Record-breaking 2020 film, TV viewership continues in 2021 first half | Media Analysis | Business | News | Rapid TV News
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The spike in entertainment uptake that was recorded during the lockdown days of early 2020 has persisted through to the first six months of 2021 says analyst The NPD Group, finding reported time spent watching TV shows and movies in the US in the first half of 2021 rose 4% over last year.
HOrowitz State of Viewing Streaming 16July2021
The study also revealed that viewing hours from January through June 2021 made up nearly a third (30%) of the time US consumers spent entertaining themselves.

Yet despite this uptick in viewing, screen-entertainment spending declined by 1% over the period and there were large differences between the first quarter and the second, since the first quarter compares against viewing before the rise in Covid-19 cases led to widespread stay-at-home orders, while the second quarter compares against the rising viewership levels achieved as people across the US stayed home.

Watching films in cinemas remained significantly below pre-pandemic levels in the first half of the year. NPD noted that in part, entertainment time was diverted to in-home viewing through premium release windows and the proliferation of Netflix and other subscription video-on-demand (SVOD) services. However, the reduced number of theatrical movie releases limits the flow of new release movies into the ecosystem so there’s less content available through other video distribution channels.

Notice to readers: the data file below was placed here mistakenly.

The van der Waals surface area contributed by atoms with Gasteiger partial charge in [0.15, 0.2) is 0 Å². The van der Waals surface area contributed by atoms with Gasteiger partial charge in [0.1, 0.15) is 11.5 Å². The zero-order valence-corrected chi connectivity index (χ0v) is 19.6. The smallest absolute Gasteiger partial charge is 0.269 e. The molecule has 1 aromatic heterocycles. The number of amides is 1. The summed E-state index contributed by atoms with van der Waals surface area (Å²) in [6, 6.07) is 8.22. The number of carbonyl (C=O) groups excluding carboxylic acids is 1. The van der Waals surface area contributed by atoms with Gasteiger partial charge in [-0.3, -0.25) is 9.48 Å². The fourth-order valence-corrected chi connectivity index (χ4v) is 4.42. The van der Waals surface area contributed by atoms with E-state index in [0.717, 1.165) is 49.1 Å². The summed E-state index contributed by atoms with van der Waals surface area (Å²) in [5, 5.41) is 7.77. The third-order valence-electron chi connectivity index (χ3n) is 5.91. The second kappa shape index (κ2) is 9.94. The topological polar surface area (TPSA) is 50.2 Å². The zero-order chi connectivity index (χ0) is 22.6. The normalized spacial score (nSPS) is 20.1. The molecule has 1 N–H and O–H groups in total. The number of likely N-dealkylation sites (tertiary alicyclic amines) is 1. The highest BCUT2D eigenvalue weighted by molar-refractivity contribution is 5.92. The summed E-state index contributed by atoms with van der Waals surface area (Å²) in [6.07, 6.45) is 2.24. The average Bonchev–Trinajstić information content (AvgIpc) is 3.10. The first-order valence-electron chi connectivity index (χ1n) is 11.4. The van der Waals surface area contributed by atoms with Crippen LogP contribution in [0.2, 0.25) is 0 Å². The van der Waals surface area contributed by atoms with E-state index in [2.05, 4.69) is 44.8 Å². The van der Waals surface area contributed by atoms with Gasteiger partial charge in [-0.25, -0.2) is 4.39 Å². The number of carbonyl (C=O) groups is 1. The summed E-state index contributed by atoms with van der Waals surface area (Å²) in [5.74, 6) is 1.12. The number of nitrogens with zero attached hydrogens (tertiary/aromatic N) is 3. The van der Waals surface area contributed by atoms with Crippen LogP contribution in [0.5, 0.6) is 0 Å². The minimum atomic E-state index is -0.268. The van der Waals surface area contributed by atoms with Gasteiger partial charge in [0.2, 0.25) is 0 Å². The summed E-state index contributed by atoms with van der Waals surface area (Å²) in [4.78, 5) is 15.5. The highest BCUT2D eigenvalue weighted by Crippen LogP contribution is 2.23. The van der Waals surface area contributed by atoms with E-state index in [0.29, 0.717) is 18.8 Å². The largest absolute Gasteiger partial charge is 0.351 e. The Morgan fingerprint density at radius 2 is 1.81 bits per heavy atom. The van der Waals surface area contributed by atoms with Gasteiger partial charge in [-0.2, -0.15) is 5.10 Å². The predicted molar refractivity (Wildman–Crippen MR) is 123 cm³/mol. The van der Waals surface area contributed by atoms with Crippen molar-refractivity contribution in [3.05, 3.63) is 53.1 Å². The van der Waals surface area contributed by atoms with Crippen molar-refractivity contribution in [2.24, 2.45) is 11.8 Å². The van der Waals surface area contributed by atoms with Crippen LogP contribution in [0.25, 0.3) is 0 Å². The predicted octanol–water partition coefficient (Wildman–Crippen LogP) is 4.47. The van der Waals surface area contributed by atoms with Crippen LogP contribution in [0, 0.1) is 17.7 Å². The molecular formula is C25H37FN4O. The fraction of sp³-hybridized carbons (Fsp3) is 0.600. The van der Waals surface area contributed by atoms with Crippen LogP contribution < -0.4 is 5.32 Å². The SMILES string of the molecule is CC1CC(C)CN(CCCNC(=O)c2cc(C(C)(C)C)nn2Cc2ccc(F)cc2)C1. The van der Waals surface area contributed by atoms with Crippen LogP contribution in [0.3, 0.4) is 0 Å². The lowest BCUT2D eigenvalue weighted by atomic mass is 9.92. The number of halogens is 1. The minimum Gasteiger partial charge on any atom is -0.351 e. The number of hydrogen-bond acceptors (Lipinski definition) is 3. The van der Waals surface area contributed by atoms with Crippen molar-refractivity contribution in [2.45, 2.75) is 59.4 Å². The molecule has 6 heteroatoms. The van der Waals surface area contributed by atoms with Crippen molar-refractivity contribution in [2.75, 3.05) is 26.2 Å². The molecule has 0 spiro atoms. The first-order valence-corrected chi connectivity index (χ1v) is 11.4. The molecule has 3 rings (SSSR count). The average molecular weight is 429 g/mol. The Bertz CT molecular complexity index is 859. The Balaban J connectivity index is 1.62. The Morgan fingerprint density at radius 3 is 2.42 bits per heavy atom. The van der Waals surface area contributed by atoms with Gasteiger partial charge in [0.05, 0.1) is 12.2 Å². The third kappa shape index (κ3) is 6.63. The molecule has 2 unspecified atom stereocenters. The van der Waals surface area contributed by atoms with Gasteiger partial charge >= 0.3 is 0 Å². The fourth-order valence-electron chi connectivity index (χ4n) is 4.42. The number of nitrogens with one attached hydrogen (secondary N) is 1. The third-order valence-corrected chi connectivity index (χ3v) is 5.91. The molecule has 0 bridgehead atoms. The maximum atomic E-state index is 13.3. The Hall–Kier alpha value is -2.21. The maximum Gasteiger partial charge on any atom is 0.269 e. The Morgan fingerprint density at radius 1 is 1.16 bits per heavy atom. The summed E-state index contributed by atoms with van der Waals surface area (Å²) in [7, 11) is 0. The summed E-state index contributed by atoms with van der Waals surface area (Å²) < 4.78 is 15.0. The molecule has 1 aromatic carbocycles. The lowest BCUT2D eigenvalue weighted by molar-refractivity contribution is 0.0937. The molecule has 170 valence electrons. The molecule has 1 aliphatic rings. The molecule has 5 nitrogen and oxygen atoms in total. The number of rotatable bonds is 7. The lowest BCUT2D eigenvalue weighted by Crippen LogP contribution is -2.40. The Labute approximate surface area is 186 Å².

SVOD engagement has also pulled back, as consumers spend more of their time on going out to eat, travel, and other experiential activities. Time spent on experiences has grown 104% this year compared with last year. Traditional content viewing on cable, satellite TV, and packaged media was found to continue to migrate to streaming and free streaming video (FAST/AVOD) is now a growing supplement to viewers’ SVOD services.

The digital transaction business experienced gains in 2020 and is now positioned to retain viewer engagement. These gains are happening, in part, because of shorter exhibition windows and the release of premium on-demand offerings.

“Looking ahead, the mandate for the industry is to retain viewer engagement and win the battle for share of viewers’ time,” said John Buffone, connected intelligence and media entertainment industry analyst for NPD. “As consumers migrate back to experiential activities, the available time to engage in watching TV shows and movies will naturally decline.”